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Strasburg scratched with right hand issue

Reigning World Series MVP doesn't believe it's long-term injury
@jessicacamerato
July 25, 2020

WASHINGTON -- The Nationals’ starpower took another hit when right-hander Stephen Strasburg was scratched from his first start of the 2020 season because of a nerve issue in his right hand on Saturday, just two days after Juan Soto was placed on the COVID-19 injured list. Manager Dave Martinez stressed

WASHINGTON -- The Nationals’ starpower took another hit when right-hander Stephen Strasburg was scratched from his first start of the 2020 season because of a nerve issue in his right hand on Saturday, just two days after Juan Soto was placed on the COVID-19 injured list. Manager Dave Martinez stressed that the issue at this point pertains only to Strasburg’s right hand, and Strasburg is not feeling any discomfort in his arm.

“I wouldn’t say I’m extremely concerned by it,” Strasburg said Saturday afternoon. “I don’t think it’s something that’ll keep me out too long.”

Strasburg began feeling the discomfort toward the end of the first week of Summer Camp. He would wake up in the middle of the night and find his hand was asleep. At first, the sensations didn't impact his throwing, but they increased as he began to ramp up for the beginning of the season.

On Monday, Strasburg threw five innings of six-hit, six-strikeout ball in an exhibition game in Baltimore. The nerve injury affected his command and the feeling he had when holding the baseball.

“After I got out of the last start, problems, issues just kind of kept persisting,” Strasburg said. “I saw that there was nerve impingement in my wrist. I got a cortisone shot to hopefully create some more space in there to let it calm down and get back to feeling normal.”

The Nationals didn’t want to take any chances by rushing their No. 2 starter to the mound too quickly on Saturday night. Strasburg, the 2019 World Series MVP, re-signed with Washington on a seven-year, $245 million contract that very briefly set records for total dollars and average annual value ($35 million) for a pitcher until those marks were topped by Gerrit Cole’s deal with the Yankees.

Strasburg went 18-6 with a 3.32 ERA in 33 starts and 209 innings during the regular season last year before going 5-0 with a 1.98 ERA in the postseason. He started and won Games 2 and 6 of the World Series against the Astros.

“We need Strasburg for the duration, so we’re going to be very careful,” Martinez said. “It’s something that happens in this game, and we’re going to make sure that, when he goes out there, he feels good and he’s ready to go.”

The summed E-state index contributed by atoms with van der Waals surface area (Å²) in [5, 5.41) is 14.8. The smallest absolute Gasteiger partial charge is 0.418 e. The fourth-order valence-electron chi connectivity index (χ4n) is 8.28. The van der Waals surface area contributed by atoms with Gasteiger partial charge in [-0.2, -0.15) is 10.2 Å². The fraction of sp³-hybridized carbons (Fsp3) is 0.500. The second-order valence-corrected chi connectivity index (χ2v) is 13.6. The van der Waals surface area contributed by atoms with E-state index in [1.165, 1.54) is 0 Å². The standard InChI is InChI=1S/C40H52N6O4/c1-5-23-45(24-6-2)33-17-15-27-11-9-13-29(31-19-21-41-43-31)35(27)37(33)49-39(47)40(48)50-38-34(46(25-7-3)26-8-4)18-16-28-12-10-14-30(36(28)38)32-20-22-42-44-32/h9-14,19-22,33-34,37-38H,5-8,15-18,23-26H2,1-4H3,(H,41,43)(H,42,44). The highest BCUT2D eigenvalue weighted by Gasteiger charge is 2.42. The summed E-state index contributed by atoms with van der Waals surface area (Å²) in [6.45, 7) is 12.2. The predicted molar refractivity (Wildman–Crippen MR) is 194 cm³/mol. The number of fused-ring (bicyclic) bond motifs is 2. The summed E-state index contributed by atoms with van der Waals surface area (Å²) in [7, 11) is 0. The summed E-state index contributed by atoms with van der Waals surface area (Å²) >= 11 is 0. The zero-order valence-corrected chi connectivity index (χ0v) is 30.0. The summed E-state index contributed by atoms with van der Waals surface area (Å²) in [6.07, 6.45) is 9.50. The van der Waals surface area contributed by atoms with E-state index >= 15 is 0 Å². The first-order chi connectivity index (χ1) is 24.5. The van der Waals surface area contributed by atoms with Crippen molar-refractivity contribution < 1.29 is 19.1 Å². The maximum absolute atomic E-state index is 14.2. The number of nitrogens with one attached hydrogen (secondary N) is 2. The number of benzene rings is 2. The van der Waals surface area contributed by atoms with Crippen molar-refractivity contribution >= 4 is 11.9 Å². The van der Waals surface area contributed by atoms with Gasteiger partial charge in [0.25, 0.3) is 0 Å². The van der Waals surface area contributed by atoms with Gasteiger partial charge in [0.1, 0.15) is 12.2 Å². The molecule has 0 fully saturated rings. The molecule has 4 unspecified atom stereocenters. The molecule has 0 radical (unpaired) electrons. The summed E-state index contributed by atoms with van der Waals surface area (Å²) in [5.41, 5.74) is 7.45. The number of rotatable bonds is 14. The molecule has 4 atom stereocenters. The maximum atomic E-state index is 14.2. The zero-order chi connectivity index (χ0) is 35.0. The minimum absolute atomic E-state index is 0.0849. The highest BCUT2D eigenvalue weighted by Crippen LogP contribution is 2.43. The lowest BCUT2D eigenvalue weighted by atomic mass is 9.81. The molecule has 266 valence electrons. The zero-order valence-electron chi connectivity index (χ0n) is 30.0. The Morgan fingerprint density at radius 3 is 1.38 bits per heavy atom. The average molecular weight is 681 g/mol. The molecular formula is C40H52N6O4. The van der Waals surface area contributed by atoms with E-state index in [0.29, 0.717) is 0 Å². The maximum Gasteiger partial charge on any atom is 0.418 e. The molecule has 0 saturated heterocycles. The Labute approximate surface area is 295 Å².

Strasburg said he has felt an improvement since his last shot, which was administered less than 24 hours earlier. He is taking a “one-day-at-a-time” approach to get healthy enough for his 240th career start, and the first of his 11th Major League season.

“I’ve got to think big picture here,” Strasburg said. “It’s my career, and I know that in the long run, it’s important to try to make as many starts as you can. By putting yourself in a compromising position now, I don’t really know if it’s necessarily the best way moving forward.”

Instead of moving up the rotation by one start, Martinez gave the nod to Erick Fedde, who was on schedule to pitch after his last appearance was out of the bullpen behind Strasburg on Monday. Fedde had been in the final running for the fifth starter spot, which went to Austin Voth. He struck out three and allowed two runs (including a home run to Giancarlo Stanton projected to travel 483 feet per Statcast) and four hits over four innings in the Nats’ 9-2 victory.

“As you guys recall, we had this issue with Game 5 of the World Series,” Martinez said, referencing Max Scherzer being scratched because of a neck injury. “It is what it is."

Between Strasburg and Soto, the Nationals have two starters sidelined just two games into the regular season -- but they're no strangers to challenges, and they will face them head on.

“We talk about those bumpy roads, right? It's just day to day,” Martinez said. “I tell these guys, 'We'll get through it, we just have to stick together.' We knew we were going to have difficulties -- it's part of the game. We just have to hang in there and hopefully this is no major issue for Stras, and he's back out soon."

Jessica Camerato covers the Nationals for MLB.com. Follow her on Twitter @jessicacamerato, Facebook and Instagram.